Inan attempt to analyze the case, one must consider the implications of a casebeing “different in a meaningful way” (Ziglar v. Abbasi, 2017). No case will beexactly the same to another, but that does not mean that a case cannot be usedin support of a future case. “Different in a meaningful way” can mean whatconstitutional right is being violated, the risk of affecting other branches ofthe governments and their functionality, and even the “rank of the officersinvolved”(Ziglar v. Abbasi, 2017). Nonetheless, the Ziglar v.
Abbasi introduceda new aspect with regards to the Bivens claims and therefore should have beenapproached in a more willing manner in order to address the issue. As observedwith both expansions of the Bivens claims in 1979 and 1980, when a claimintroduced a new element, the Second Circuit Court of Appeals held them in anew context which led to a special factors analysis being conducted. The Courtof Appeals should have done the same in the Ziglar v. Abbasi case, which couldhave tailored the plaintiffs’ argument to be more suitable because the Bivens claims are not proper forquestioning a policy decision or requiring “an inquiry into sensitive issues ofnational security”(Ziglar v. Abbasi, 2017). While majority of the individualsdetained in these sweeps were illegal immigrants who had overstayed theirvisas, they still reserved the right to file a lawsuit against others who mayhave violated their rights as stated in the Equal Protection Clause. Moreover, the Supreme Court accusedthe Court of Appeals of making a legal error against Ziglar because it shouldhave dismissed the federal statute, 42 U.S.
C. 1985(3), which “forbids certainconspiracies” to deprive any person or group of equal protection, on the basisqualified immunity. Under qualified immunity, a government official cannot beheld accountable if there is not clear evidence to prove that the individualacted unconstitutionally. The Supreme Court furthers its stance by stating thatconspiracy claims must “allege agreement between parties” and since this casefailed to do so, the Supreme Court could reject the 42 U.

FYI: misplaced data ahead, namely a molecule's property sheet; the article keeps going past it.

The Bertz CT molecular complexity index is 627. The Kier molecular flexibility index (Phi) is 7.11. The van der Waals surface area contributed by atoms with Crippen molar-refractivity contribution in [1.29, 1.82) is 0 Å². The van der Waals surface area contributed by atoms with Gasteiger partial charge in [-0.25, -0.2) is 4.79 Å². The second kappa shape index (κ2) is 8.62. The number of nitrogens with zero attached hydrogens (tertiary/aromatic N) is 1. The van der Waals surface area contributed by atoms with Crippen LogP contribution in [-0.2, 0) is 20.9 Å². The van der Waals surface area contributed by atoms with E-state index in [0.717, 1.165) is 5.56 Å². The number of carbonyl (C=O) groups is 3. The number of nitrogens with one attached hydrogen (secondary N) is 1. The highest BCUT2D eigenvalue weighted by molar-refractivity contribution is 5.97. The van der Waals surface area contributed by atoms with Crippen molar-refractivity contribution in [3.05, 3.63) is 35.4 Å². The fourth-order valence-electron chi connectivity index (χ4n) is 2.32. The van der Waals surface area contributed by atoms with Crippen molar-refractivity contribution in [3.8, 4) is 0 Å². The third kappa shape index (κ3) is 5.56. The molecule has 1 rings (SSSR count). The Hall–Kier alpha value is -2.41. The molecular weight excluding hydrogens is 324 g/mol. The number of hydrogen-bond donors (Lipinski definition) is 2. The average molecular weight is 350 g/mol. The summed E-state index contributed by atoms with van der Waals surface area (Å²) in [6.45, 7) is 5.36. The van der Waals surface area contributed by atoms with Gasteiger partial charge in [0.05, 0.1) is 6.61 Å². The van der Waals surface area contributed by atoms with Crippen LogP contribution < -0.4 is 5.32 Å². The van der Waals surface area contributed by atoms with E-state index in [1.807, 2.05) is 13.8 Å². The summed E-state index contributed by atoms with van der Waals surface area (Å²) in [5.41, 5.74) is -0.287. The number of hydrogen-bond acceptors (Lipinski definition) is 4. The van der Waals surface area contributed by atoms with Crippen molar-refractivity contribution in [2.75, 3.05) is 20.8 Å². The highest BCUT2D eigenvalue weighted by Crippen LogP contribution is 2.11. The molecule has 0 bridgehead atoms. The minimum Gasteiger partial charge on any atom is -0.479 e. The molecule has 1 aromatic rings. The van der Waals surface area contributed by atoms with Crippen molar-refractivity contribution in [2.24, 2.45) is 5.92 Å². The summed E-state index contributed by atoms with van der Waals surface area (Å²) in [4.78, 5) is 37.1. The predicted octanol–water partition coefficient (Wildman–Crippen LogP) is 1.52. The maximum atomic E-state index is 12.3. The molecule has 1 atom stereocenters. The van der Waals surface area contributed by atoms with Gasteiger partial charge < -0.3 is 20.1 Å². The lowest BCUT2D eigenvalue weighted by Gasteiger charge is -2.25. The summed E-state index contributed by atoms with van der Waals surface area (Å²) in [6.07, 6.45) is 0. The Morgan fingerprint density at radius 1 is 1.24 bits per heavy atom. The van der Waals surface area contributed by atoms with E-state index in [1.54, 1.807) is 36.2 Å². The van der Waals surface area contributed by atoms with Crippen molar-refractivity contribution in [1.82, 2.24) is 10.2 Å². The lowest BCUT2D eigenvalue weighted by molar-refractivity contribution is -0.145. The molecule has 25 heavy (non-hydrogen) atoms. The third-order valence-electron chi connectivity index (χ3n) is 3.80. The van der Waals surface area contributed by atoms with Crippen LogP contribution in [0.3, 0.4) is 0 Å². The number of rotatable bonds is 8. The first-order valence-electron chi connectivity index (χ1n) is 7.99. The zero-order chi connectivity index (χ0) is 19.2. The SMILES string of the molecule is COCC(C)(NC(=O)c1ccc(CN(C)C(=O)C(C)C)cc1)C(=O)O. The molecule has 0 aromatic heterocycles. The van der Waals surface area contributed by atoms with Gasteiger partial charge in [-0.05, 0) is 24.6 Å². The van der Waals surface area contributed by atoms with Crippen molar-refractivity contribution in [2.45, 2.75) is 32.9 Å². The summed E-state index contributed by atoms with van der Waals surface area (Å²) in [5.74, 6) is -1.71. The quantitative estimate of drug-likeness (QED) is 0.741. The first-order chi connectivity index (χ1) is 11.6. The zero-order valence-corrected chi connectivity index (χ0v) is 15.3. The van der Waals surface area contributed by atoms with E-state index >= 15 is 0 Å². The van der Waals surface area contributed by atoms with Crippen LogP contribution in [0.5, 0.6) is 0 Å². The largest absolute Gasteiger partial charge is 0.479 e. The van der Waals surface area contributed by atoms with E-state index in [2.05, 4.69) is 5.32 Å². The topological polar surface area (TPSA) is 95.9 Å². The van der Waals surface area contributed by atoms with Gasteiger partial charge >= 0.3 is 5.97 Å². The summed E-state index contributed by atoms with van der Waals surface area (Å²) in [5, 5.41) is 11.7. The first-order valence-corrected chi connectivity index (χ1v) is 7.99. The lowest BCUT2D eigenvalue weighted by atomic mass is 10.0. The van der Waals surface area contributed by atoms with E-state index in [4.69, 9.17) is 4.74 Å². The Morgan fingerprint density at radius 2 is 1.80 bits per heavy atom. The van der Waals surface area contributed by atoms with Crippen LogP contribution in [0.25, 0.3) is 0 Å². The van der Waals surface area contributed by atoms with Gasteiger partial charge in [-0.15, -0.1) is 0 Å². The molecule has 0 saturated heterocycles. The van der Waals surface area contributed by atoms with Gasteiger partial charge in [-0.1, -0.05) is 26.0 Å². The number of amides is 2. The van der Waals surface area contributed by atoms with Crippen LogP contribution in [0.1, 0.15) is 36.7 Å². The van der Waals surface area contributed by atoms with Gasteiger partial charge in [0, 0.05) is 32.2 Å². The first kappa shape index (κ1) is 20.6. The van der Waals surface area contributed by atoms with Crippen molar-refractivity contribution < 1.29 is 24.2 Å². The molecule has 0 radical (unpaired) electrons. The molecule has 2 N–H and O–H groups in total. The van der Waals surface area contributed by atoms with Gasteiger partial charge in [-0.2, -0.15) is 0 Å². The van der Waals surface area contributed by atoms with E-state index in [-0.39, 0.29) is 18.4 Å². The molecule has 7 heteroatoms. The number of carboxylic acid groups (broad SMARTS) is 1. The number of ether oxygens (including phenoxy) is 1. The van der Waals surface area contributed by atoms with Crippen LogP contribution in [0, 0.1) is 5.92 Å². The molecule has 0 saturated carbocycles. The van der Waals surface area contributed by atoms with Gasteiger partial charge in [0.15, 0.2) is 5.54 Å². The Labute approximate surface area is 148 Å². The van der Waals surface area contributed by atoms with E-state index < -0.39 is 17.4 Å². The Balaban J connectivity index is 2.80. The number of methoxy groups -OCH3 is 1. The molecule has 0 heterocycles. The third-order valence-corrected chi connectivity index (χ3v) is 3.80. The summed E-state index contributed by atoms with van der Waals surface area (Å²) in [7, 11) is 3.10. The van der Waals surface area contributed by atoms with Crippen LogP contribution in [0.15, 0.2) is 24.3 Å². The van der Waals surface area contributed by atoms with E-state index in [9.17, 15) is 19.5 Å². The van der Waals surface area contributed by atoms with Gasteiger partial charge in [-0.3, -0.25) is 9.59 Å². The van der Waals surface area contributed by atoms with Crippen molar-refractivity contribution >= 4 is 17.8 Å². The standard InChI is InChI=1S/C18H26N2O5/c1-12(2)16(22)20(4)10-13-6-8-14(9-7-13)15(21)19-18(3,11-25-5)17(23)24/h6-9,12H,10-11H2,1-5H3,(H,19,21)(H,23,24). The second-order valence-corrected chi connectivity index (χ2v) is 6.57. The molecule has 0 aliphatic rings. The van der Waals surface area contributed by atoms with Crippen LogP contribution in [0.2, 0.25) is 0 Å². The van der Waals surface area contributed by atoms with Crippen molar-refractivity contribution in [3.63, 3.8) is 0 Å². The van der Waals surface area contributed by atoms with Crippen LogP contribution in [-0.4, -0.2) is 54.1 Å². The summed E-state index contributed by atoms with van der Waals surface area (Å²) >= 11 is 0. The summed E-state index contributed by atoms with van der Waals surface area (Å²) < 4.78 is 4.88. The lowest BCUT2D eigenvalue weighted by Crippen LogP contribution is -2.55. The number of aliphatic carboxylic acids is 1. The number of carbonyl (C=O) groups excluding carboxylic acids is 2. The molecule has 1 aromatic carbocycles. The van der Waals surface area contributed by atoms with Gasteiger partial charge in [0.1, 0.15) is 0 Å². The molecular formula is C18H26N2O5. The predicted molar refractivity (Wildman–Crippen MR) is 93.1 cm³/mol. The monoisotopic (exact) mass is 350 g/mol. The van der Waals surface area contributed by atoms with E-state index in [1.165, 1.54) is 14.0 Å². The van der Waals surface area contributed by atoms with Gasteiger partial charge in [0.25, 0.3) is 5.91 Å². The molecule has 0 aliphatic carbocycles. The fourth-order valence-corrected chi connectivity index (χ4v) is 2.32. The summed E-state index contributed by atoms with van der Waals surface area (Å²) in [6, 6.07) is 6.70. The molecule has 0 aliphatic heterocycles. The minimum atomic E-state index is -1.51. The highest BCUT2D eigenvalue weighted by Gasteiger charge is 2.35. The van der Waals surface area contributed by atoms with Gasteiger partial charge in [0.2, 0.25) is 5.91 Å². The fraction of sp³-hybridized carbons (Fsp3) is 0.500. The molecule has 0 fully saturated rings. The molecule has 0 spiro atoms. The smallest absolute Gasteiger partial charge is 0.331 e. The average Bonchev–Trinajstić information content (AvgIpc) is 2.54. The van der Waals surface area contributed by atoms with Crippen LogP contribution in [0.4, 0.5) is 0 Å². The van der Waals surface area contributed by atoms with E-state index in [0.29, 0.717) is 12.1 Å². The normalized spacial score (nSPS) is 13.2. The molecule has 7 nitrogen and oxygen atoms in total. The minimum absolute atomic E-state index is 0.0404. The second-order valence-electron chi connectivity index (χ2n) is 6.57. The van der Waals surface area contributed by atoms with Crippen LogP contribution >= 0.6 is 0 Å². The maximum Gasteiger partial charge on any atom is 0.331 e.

S.C. 1985(3) claimsotherwise, the lawsuits could possibly affect relationships within theexecutive branch (Ziglar v.
Abbasi, 2017). This assertion clearly ignores humanrights violations. Although there was no clear evidence, there wasevidence that suggested the plaintiffs were mistreated, therefore the guardsand Warden Hasty, at the very least, should have been held accountable fortheir actions. However, this assertion makes it difficult for a prisoner toclaim they were abused by these individuals even if these individuals arethe prison officials that are directly responsible for the conditions ofthe plaintiffs’ standard of living.
Conclusion Inconclusion, the Ziglar v. Abbasi case is special in that it introduced a topicthat the Supreme Court had never encountered. Considering the Supreme Court’sunwillingness to expand Bivens claims beyond the traditional and usualsituations, future lawsuits for damages are put at risk.
In contemporarysociety, there are still attempts by the federal government to mitigate thepossibility of terrorist infiltration. For example, the travel ban proposed bythe Trump administration proves that there is still fear of the unknown. Fearis a driving factor behind human behavior, and while ordinances may beestablished that align with the constitution and are fair, fear allows humansto enforce these laws in any way they see fit.
That being said, theimplications of Ziglar v. Abbasi as it pertains to future instances whenindividuals seek to file a suit for unconstitutional conduct by federal officialsis that there will likely not be any judicial relief unless the claim is madewhile one is still enduring mistreatment.